“Where does creamed corn figure into the workings of the universe?” the Log Lady asked in Twin Peaks. I’m still not sure. It is pretty delicious, but in Fire Walk with Me, it’s explained (to the extent that a David Lynch work really ever “explains” anything) that creamed corn is something called “garmonbozia,” a kind of manifested pain and suffering that the evil spirits of the Twin Peaks world feast on. I don’t really get it either, but I still don’t trust creamed corn.
Potatoes have gotten a bad rep because of the anti-starch diet fads of the past few years, but they’re a fantastic food. Also, they’re underrated as a building material: Experienced Thanksgiving plate builders know that the key to a gravity-defying plate — and therefore, one that eradicates the need to get up for seconds — is binding together disparate elements with mashed potatoes. Just look at Close Encounters of the Third Kind.
6. Sweet Potatoes
Usain Bolt’s dad once chalked up his son’s superhuman running abilities to the Trelawny yam. Also, once you coat the top of a cooking dish of sweet potatoes with marshmallows, it becomes a dessert AND a side dish. Sweet potatoes walk in two worlds at once, like a sorcerer or actor/singer Bruce Willis.
Empty carbs. Delicious, empty carbs. I don’t care if they came from a pressure-sealed can or if they were lovingly crafted from your Antebellum grandmother’s handwritten recipe, I’ll consume one dozen of them before they’ve cooled. And then you can make sandwiches out of all the other leftovers with them the next day, meaning they’re the hardest-working side here.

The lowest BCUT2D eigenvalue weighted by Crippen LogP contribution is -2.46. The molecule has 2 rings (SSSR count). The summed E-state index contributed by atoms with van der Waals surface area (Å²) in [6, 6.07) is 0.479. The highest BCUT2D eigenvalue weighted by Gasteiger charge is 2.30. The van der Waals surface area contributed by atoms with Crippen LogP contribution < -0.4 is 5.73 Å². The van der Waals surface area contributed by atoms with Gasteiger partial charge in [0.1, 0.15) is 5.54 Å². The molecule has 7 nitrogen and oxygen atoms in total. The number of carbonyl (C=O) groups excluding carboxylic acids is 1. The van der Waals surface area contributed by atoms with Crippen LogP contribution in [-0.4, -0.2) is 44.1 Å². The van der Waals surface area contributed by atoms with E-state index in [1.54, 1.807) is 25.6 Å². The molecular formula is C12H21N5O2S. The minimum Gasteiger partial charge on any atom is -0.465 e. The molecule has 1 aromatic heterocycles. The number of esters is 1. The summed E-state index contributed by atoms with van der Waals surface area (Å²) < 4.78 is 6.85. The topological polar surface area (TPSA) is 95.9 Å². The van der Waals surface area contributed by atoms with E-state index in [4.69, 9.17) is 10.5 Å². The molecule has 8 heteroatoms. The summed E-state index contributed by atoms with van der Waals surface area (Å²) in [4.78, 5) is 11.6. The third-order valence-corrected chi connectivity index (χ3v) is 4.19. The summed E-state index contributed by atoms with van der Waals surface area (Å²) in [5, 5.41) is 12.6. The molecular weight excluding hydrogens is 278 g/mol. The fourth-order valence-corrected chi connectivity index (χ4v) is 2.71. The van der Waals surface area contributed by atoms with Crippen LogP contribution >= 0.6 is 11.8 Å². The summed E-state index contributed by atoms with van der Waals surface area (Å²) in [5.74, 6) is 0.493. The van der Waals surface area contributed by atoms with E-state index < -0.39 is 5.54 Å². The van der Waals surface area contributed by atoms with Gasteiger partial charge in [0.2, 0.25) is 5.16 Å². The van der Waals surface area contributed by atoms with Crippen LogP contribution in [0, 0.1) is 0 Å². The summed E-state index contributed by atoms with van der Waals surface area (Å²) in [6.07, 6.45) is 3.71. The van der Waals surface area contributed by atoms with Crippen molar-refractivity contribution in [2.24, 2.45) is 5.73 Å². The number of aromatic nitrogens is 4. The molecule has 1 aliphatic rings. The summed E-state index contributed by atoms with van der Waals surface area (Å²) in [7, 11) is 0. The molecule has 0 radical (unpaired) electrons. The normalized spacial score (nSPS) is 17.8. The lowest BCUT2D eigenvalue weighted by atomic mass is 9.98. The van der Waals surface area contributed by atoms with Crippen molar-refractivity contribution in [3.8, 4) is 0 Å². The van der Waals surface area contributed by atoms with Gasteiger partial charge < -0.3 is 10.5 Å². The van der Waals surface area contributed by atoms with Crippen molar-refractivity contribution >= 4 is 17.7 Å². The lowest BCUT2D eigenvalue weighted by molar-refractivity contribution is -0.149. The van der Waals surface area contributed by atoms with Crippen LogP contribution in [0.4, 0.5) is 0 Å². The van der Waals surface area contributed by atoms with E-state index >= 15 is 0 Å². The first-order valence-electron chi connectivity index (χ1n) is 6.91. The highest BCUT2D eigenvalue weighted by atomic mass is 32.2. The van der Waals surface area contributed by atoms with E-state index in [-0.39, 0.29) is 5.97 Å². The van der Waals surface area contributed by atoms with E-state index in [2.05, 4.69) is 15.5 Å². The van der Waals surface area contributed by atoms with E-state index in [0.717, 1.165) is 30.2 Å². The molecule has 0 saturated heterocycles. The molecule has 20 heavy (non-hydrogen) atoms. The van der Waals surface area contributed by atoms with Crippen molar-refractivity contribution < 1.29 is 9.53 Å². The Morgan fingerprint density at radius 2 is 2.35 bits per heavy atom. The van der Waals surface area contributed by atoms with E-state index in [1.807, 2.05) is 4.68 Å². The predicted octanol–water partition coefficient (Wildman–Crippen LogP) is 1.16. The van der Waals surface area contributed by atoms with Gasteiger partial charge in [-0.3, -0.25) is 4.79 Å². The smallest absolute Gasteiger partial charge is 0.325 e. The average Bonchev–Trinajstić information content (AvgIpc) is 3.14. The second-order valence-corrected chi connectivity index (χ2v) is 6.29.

4. Cranberry Sauce (from a can)
There’s nothing more American than subjugating nature to our whim. And in taking the fruit of the bog, cranberries, and flattening all textural idiosyncrasies into a consistent gel/mush that retains the shape of its packaging after you free it — down the very ridges of the can — we are honoring that destructive, beautiful legacy. Be an American. Eat your cranberry sauce from a can.
I take back literally everything I said. There’s nothing more American than gravy: Creating a delicious sauce from the juices of the vanquished foe you’re about to eat. Granted, this was probably much more satisfying in olden times, when turkeys were the size of Volkswagens and roamed hither and yon across the frozen wastelands of nascent America, devouring any Pilgrims unfortunate enough to be accused as witches and cast out of their lean-to. (Please note I have a very tenuous understanding of American history.)
I’m forced to confront how barbaric the idea of stuffing is every Thanksgiving. Every year I approach it knowing that in olden times, pre-FDA, stuffing first came to life being shoved back into the empty cavity of a bird. Then you cook it and out it comes again, and then you eat it. So why do I whisper “I wish I knew how to quit you” annually while loading my plate up with it? Unless you’re putting cranberries in it. Get thee to a nunnery.
1. Green Bean Casserole
Name me one other side on here you can top with fried onion rings. I mean, technically the answer is “all of them” if you believe in yourself, but you’re bound to get some wacky looks. Green bean casserole, though… you can just load that sucker up with fried bits and unhealthy little meats of all stripes and it’ll still count as a vaguely healthy side.